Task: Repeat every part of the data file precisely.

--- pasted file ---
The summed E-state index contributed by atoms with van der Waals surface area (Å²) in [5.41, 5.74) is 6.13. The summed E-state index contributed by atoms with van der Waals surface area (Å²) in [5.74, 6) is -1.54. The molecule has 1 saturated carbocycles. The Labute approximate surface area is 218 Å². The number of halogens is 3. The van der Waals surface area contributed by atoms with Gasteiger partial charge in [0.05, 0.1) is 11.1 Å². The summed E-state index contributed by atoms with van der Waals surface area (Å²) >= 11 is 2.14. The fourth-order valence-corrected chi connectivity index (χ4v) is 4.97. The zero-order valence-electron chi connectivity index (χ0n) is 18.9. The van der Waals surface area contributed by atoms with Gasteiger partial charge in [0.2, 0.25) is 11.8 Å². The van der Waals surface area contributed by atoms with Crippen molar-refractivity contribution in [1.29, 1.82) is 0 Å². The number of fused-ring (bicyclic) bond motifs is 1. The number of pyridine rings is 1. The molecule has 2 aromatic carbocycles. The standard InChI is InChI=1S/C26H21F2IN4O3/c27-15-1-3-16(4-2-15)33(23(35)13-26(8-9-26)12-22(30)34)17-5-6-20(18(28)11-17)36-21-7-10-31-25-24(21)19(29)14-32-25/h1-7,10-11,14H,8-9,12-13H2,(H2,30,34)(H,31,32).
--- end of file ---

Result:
The summed E-state index contributed by atoms with van der Waals surface area (Å²) in [5.41, 5.74) is 6.13. The summed E-state index contributed by atoms with van der Waals surface area (Å²) in [5.74, 6) is -1.54. The molecule has 1 saturated carbocycles. The Labute approximate surface area is 218 Å². The number of halogens is 3. The van der Waals surface area contributed by atoms with Gasteiger partial charge in [0.05, 0.1) is 11.1 Å². The summed E-state index contributed by atoms with van der Waals surface area (Å²) >= 11 is 2.14. The fourth-order valence-corrected chi connectivity index (χ4v) is 4.97. The zero-order valence-electron chi connectivity index (χ0n) is 18.9. The van der Waals surface area contributed by atoms with Gasteiger partial charge in [0.2, 0.25) is 11.8 Å². The van der Waals surface area contributed by atoms with Crippen molar-refractivity contribution in [1.29, 1.82) is 0 Å². The number of fused-ring (bicyclic) bond motifs is 1. The number of pyridine rings is 1. The molecule has 2 aromatic carbocycles. The standard InChI is InChI=1S/C26H21F2IN4O3/c27-15-1-3-16(4-2-15)33(23(35)13-26(8-9-26)12-22(30)34)17-5-6-20(18(28)11-17)36-21-7-10-31-25-24(21)19(29)14-32-25/h1-7,10-11,14H,8-9,12-13H2,(H2,30,34)(H,31,32).